Step aside, Ebenezer Scrooge.
The new standard for “Bah! Humbug!” now involves grave-robbing in rural Montana.
Within five days of Christmas wreaths made in Down East Maine being placed on the graves of U.S. military veterans buried in a cemetery near Kalispell, Mont., all 170 wreaths were stolen.
“We see a lot of strange things over the holidays, but this is a new low,” said Jordan White, undersheriff of the Flathead County Sheriff’s Department. “It’s a very shocking and tragic event, and the community has reacted with a lot of emotion. There’s a real sense of disappointment that someone would do this, with no compassion for the families or the people who organized this wreath-laying event.”
The Dec. 10 wreath-laying ceremony at Glacier Memorial Gardens just north of the Kalispell city center was one of more than 700 similar events held at cemeteries around the country, including Arlington National Cemetery in Virginia, as part of the Wreaths Across America project based in the Down East Maine community of Harrington.
Begun 20 years ago by Worcester Wreath founder Morrill Worcester, the program honors fallen veterans by having local volunteers place 12-inch wreaths decorated with red bows upon their graves.
“This year involved 322,000 wreaths and change,” Worcester said Thursday, with
32,000 donated by his company.
“It’s unfortunate,” he said of the Montana theft, “but, with 741 locations now, I suppose anything can happen. It was an isolated incident.”
Worcester said his company quickly responded to a request from the Kalispell event’s organizers to contribute an additional 100 wreaths to help replace those snatched from graves. Those donated wreaths, among others, will be used to replace the missing wreaths during a second Kalispell wreath-laying ceremony scheduled to be held at 11 a.m. Friday, Dec. 23.
The Kalispell event was organized by a regional squadron of the U.S. Civil Air Patrol. After the theft was discovered, cadets from the unit were mobilized to check every Christmas tree lot in Flathead Valley. No missing wreaths were discovered through that effort.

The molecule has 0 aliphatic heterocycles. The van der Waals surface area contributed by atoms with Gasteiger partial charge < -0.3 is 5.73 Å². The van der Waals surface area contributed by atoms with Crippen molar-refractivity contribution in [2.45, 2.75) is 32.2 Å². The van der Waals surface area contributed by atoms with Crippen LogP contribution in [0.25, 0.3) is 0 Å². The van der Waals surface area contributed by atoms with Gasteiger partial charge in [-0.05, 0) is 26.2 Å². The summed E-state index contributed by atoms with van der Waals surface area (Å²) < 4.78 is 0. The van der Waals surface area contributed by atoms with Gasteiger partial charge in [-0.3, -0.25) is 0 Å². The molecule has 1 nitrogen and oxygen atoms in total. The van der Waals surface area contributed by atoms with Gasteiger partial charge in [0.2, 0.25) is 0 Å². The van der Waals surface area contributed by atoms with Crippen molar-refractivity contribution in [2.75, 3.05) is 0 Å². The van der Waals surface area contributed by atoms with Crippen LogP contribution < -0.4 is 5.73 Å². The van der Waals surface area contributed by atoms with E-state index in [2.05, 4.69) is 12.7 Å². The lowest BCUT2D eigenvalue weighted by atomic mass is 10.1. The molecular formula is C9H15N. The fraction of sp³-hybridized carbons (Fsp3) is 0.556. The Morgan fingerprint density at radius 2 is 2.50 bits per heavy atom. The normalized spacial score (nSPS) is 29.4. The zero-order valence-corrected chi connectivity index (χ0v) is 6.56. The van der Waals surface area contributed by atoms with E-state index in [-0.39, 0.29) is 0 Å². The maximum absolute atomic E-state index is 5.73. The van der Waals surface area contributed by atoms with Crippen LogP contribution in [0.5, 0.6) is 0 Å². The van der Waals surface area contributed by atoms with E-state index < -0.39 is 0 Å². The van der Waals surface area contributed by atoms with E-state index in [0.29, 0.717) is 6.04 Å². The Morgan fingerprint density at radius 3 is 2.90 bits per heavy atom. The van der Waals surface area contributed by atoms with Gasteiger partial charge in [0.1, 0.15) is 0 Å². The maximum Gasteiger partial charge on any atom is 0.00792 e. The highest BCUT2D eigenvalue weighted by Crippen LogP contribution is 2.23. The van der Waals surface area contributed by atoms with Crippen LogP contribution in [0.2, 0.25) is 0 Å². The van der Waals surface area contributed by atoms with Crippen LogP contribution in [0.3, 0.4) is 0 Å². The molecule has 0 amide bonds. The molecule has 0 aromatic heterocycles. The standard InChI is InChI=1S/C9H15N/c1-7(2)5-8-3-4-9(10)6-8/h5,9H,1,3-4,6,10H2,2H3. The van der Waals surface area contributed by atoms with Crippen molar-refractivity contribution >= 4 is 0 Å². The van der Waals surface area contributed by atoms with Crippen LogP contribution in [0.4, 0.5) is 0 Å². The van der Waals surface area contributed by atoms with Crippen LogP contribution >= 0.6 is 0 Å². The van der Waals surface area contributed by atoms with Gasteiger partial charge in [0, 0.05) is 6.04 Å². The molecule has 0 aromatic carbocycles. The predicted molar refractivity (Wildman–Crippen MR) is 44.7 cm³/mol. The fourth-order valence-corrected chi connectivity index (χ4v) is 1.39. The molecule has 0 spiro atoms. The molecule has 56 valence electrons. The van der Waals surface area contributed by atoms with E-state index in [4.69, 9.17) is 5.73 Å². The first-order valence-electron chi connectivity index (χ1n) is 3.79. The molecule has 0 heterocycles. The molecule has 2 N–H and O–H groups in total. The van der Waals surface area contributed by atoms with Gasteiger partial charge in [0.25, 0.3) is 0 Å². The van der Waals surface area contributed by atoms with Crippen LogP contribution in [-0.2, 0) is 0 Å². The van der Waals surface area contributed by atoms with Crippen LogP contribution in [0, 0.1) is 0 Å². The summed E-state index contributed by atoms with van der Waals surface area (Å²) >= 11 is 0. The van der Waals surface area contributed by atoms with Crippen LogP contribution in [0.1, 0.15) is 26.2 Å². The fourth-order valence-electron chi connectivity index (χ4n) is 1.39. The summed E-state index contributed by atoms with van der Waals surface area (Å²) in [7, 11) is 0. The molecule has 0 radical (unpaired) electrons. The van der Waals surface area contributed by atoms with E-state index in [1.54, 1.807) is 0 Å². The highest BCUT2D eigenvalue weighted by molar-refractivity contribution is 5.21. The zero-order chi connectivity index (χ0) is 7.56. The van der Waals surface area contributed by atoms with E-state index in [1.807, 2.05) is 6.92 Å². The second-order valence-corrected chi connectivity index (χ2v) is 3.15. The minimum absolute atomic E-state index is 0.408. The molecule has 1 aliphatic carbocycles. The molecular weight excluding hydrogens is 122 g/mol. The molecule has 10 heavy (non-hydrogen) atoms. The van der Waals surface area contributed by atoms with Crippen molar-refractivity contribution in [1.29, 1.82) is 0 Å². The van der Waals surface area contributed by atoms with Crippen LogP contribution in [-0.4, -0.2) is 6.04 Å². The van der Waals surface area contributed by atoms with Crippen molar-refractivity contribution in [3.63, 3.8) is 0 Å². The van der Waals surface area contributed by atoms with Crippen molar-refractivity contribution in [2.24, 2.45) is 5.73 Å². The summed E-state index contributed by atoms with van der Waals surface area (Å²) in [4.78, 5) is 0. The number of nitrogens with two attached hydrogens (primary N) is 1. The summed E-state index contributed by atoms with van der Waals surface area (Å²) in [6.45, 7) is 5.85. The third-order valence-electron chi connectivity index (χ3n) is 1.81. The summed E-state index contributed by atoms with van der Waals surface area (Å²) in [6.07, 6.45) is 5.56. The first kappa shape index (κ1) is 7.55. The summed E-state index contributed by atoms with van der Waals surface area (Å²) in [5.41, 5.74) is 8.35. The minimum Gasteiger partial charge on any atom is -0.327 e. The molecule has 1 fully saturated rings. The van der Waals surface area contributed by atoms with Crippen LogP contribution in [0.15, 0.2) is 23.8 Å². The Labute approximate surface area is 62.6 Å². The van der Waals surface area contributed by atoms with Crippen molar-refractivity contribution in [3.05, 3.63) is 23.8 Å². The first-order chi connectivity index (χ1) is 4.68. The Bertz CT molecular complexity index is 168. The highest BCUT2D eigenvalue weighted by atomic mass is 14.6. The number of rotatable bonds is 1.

White said Thursday his department’s wide-ranging investigation into the grave site thefts has “run into complete dead ends.”
“There is no evidence, and there are no leads,” he said. “The wreaths were stolen before it snowed, so there are no tire tracks or footprints to work with. We activated our Crimestoppers program, which offers rewards of up to $1,000, and had no tips. We’ve broadcast attempt-to-locate requests over much of the state, and nothing has come of it.
“I think they’ve been taken the distance,” White said. “My assumption, given that we have no information, is that they were thrown in the back of a U-Haul truck and driven out of state to be sold. It’s very sad, and everybody is shocked that someone would do something like this.”
The wreaths stolen are valued at $2,500. While each wreath bore a white tag indicating that it was made for Wreaths Across America by Worcester Wreath Co. in Maine, it’s presumed those tags were removed by whoever made off with the wreaths.
A community of 20,000, Kalispell is located about 50 miles south of the U.S. border with British Columbia and is 25 miles southwest of Glacier National Park.